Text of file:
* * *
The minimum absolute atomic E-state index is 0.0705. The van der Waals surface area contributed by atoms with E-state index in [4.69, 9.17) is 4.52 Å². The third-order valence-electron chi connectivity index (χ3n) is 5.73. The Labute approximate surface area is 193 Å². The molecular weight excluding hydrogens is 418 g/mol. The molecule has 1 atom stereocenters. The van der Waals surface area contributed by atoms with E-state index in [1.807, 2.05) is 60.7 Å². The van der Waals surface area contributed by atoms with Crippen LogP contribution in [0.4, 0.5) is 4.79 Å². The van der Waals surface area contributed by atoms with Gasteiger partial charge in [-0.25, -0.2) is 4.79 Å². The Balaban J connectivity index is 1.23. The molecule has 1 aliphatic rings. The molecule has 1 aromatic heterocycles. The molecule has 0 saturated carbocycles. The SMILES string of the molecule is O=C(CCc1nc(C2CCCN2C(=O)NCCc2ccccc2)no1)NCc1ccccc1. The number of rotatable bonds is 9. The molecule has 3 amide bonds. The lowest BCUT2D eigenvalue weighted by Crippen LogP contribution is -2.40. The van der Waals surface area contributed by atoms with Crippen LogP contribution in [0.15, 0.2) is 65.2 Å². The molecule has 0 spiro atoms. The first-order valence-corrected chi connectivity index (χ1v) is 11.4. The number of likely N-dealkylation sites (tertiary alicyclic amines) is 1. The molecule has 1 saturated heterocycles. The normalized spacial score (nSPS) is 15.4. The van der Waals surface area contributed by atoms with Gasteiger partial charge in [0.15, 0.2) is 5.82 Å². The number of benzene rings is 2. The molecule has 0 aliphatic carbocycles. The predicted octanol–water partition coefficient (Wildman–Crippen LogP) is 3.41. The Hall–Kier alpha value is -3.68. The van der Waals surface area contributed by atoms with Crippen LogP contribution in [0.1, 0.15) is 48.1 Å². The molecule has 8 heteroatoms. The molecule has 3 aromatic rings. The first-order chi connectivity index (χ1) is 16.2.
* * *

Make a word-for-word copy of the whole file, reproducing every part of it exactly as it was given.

The minimum absolute atomic E-state index is 0.0705. The van der Waals surface area contributed by atoms with E-state index in [4.69, 9.17) is 4.52 Å². The third-order valence-electron chi connectivity index (χ3n) is 5.73. The Labute approximate surface area is 193 Å². The molecular weight excluding hydrogens is 418 g/mol. The molecule has 1 atom stereocenters. The van der Waals surface area contributed by atoms with E-state index in [1.807, 2.05) is 60.7 Å². The van der Waals surface area contributed by atoms with Crippen LogP contribution in [0.4, 0.5) is 4.79 Å². The van der Waals surface area contributed by atoms with Gasteiger partial charge in [-0.25, -0.2) is 4.79 Å². The Balaban J connectivity index is 1.23. The molecule has 1 aliphatic rings. The molecule has 1 aromatic heterocycles. The molecule has 0 saturated carbocycles. The SMILES string of the molecule is O=C(CCc1nc(C2CCCN2C(=O)NCCc2ccccc2)no1)NCc1ccccc1. The number of rotatable bonds is 9. The molecule has 3 amide bonds. The lowest BCUT2D eigenvalue weighted by Crippen LogP contribution is -2.40. The van der Waals surface area contributed by atoms with Crippen LogP contribution in [0.15, 0.2) is 65.2 Å². The molecule has 0 spiro atoms. The first-order valence-corrected chi connectivity index (χ1v) is 11.4. The number of likely N-dealkylation sites (tertiary alicyclic amines) is 1. The molecule has 1 saturated heterocycles. The normalized spacial score (nSPS) is 15.4. The van der Waals surface area contributed by atoms with Gasteiger partial charge in [0.15, 0.2) is 5.82 Å². The number of benzene rings is 2. The molecule has 0 aliphatic carbocycles. The predicted octanol–water partition coefficient (Wildman–Crippen LogP) is 3.41. The Hall–Kier alpha value is -3.68. The van der Waals surface area contributed by atoms with Crippen LogP contribution in [0.1, 0.15) is 48.1 Å². The molecule has 8 heteroatoms. The molecule has 3 aromatic rings. The first-order chi connectivity index (χ1) is 16.2.